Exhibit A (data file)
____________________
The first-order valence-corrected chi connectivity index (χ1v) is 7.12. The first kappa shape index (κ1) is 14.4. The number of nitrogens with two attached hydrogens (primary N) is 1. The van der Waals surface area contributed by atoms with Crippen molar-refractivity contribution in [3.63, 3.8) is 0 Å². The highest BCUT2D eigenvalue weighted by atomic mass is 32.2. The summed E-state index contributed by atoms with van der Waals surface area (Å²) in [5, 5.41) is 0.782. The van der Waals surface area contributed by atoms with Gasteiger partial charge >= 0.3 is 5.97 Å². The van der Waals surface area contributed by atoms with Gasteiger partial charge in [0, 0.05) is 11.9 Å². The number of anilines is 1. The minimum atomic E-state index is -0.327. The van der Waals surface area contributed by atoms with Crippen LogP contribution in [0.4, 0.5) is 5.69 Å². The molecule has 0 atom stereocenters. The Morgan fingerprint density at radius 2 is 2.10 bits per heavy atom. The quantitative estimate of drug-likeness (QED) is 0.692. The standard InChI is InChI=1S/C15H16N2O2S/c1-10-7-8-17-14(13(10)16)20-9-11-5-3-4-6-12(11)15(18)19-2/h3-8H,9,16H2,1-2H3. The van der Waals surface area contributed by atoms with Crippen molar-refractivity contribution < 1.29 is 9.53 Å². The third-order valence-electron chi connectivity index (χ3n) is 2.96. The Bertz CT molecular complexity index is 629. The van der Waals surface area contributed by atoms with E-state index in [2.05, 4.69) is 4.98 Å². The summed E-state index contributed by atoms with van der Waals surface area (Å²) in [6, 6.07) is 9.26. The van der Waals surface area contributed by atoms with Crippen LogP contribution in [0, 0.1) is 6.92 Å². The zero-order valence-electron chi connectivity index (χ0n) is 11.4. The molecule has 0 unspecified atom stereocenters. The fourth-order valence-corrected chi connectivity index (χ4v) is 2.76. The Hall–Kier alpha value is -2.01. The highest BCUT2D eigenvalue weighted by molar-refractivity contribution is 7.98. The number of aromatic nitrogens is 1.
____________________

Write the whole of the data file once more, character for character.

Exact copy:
The first-order valence-corrected chi connectivity index (χ1v) is 7.12. The first kappa shape index (κ1) is 14.4. The number of nitrogens with two attached hydrogens (primary N) is 1. The van der Waals surface area contributed by atoms with Crippen molar-refractivity contribution in [3.63, 3.8) is 0 Å². The highest BCUT2D eigenvalue weighted by atomic mass is 32.2. The summed E-state index contributed by atoms with van der Waals surface area (Å²) in [5, 5.41) is 0.782. The van der Waals surface area contributed by atoms with Gasteiger partial charge >= 0.3 is 5.97 Å². The van der Waals surface area contributed by atoms with Gasteiger partial charge in [0, 0.05) is 11.9 Å². The number of anilines is 1. The minimum atomic E-state index is -0.327. The van der Waals surface area contributed by atoms with Crippen LogP contribution in [0.4, 0.5) is 5.69 Å². The molecule has 0 atom stereocenters. The Morgan fingerprint density at radius 2 is 2.10 bits per heavy atom. The quantitative estimate of drug-likeness (QED) is 0.692. The standard InChI is InChI=1S/C15H16N2O2S/c1-10-7-8-17-14(13(10)16)20-9-11-5-3-4-6-12(11)15(18)19-2/h3-8H,9,16H2,1-2H3. The van der Waals surface area contributed by atoms with Crippen molar-refractivity contribution < 1.29 is 9.53 Å². The third-order valence-electron chi connectivity index (χ3n) is 2.96. The Bertz CT molecular complexity index is 629. The van der Waals surface area contributed by atoms with E-state index in [2.05, 4.69) is 4.98 Å². The summed E-state index contributed by atoms with van der Waals surface area (Å²) in [6, 6.07) is 9.26. The van der Waals surface area contributed by atoms with Crippen LogP contribution in [0, 0.1) is 6.92 Å². The zero-order valence-electron chi connectivity index (χ0n) is 11.4. The molecule has 0 unspecified atom stereocenters. The fourth-order valence-corrected chi connectivity index (χ4v) is 2.76. The Hall–Kier alpha value is -2.01. The highest BCUT2D eigenvalue weighted by molar-refractivity contribution is 7.98. The number of aromatic nitrogens is 1.